Tuesday, October 28, 2008
Skip this over-priced, error-filled,
ugly, padded book
Chutzpah is a great Yiddish word that means having BIG BALLS, unmitigated gall, unlimited arrogance, and brazen egomania.
The classic example of the highest level of chutzpah is a boy, convicted of murdering his parents, who begs the judge for leniency because he is an orphan.
Another great example is the $19.95 price that David Rising put on his Best in Self Publishing & Print on Demand. Actually, I'm not sure if that's the title. It may be just one of two subtitles on the jumbled cover. The actual title might be the deceptive How to Get Published Free.
So why is $19.95 an example of chutzpah?
(1) The book is puny, just 136 pages. Pages 135 and 136 have numbers on them, but nothing else. The next page is completely blank, without a number. Maybe Rising expects his readers to finish writing the book themselves. By comparison, Carolyn Howard-Johnson's excellent The Frugal Book Promoter has 283 much-more-useful pages and a $17.95 price tag. Morris Rosenthal -- the expert on POD publishing, asks just $14.95 for his infinitely superior Print-On-Demand Book Publishing, with 173 pages. Dan Poynter's excellent and authoritative Self-Publishing Manual has 463 useful pages and the same $19.95 price tag as Rising's puny publication.
(2) Of course, someone might argue that $19.95 is a fair price based on the value of what's inside -- but only an idiot would make that argument. 37 pages (TWENTY-SEVEN PERCENT) are instructions on using Lulu to publish your book. Lulu published this book, and I'm not impressed. The same information is available from Lulu, for free.
(3) There's more un-original book padding including eight pages from Dan Poynter that are available for free on Dan's website and six pages from Audrey Owen that are also available online for free. There's also an interview with Richard Paul Evans by Carolyn Campbell that takes up 10 pages. It too, is available as an online freebie. Rising even reprints unedited advertising for publishing services, such as five self-serving pages from Lotus Books.
(4) There's more padding that doesn't use words. Spacing between paragraphs is consistently inconsistent, with large blocks of white space and some silly pictures showing up for no particular reason. I don't know if Rising or someone else did the layout -- but it sucks.
(5) Rising's writing style is amateurish and definitely not ready for print. His up-front disclaimer speaks to "you, the reader." Who could "you" be other than the reader? On the same page, Rising says, "...could result with..." It should be "could result in." Apparently Rising believes that an automated spell-checker is a substitute for a copy editor. It isn't. The very first sentence of his introduction has a stupid error: "level playing field for all participates." That's not a spelling error; it's the wrong fucking word! Rising also has bad grammar: "There isn't going to be thousands of unsold books..." and ..."there is always one or two..." and "Don't be afraid you'll not lose anything..." He also says, "...your writing should at least see the light as for getting published... and "whether you see sells of any significance." I have no idea what the hell he is talking about. There are many more examples, but I'll spare you the agony. If I typed more, I'd puke on my keyboard.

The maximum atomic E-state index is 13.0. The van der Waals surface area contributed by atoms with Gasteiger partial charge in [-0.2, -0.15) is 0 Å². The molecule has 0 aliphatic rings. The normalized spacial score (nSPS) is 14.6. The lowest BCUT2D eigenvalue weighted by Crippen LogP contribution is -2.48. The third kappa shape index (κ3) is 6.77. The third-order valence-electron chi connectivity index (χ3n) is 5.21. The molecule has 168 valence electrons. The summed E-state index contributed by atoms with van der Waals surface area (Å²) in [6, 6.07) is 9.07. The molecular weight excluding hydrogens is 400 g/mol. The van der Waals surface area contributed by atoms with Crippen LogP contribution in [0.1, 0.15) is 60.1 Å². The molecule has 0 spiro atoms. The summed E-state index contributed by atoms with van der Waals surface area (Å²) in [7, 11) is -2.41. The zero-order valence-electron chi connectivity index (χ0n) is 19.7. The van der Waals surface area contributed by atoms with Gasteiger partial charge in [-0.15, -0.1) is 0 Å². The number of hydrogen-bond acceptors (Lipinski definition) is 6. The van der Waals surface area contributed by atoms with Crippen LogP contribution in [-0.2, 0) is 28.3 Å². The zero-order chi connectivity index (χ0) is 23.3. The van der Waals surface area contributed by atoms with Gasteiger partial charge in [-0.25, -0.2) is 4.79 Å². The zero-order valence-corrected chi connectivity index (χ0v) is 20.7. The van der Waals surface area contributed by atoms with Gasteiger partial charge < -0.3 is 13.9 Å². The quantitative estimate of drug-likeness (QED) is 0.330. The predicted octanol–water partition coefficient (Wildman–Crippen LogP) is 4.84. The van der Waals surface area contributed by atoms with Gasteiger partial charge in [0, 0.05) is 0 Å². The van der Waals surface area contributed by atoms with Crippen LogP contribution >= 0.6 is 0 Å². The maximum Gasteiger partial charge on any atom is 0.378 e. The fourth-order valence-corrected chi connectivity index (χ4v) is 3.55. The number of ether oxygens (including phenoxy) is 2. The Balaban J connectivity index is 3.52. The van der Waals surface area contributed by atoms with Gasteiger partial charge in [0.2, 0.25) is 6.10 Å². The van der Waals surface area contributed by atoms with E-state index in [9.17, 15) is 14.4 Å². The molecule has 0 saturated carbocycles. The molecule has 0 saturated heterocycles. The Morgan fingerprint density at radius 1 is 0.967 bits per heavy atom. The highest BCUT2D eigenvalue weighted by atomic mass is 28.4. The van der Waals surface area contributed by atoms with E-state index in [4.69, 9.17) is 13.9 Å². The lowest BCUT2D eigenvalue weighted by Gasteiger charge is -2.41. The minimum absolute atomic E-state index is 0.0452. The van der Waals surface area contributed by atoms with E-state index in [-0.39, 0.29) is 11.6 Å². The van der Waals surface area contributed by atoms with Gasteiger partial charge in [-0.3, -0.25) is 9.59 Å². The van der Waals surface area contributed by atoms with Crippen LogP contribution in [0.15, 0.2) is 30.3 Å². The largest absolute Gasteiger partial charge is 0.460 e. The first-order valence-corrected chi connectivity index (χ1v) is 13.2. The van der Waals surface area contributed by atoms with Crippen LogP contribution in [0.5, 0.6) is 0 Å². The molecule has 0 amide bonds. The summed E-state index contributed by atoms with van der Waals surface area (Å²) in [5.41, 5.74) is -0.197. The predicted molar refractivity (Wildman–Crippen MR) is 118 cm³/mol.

(6) Rising does give some good advice, such as hiring experts when necessary. Unfortunately he was too blind, stupid or broke to heed his own advice. One of the funniest examples is, "...you'll soon see how easy it is to over look mistakes..." Hey genius, it should be overlook (one word). On the other hand, he spells "subtitle" as "sub title" (two words).
(7) The typography is atrocious. Some pages are set justified, some are flush left and ragged right -- depending on where Rising copied the text from. Some paragraphs start with an indent, some start with a skipped line, and some have neither an indent nor a skipped line. The type justification is even worst than I find in newspapers, and Rising did not have a daily deadline as an excuse for ugliness. Some of the word spacing is absolutely grotesque, and is inexcusable.
(8) Rising doesn't understand arithmetic, or at least he doesn't explain it well. He says, "Lulu only charges you 20% commission on your profits. So, for any product you sell on the site you get 80% profit." In the real world, an 80% profit means that something costs you 20 cents and you sell it for a buck, so your (gross) profit is 80 cents, and 80% of the sale. Rising should have said "80% OF THE profit," not "80% profit." There can be a huge difference.
(9) Even the index is stupid, apparently assembled by a robot with no common sense. Before the "A" topics we have lists of topics beginning with the dollar sign, and with the numbers three and seven. If you want to find the page where Rising discussed "$34.95," or "72DPI" you'll love his index.
(10) The front cover screams, "How to Get Published Free." The apparently important word "free" is not indexed, and I couldn't find anything about free book publishing in this book. I didn't actually expect to lean how to publish for free -- certainly not on paper -- but I was cynically curious to find out what Rising had to say about it.
This is the only book I can recall that says nothing about its author. Maybe that's because there is nothing in the author's education or experience that he can claim qualifies him to write about the topic.
I'm a strong supporter of freedom of the press. Until now, I've firmly believed that any writer should be able to publish anything. However, after buying this slim and nearly worthless volume, I might be willing to consider a licensing requirement for writers. I have no doubt that David Rising would fail the test.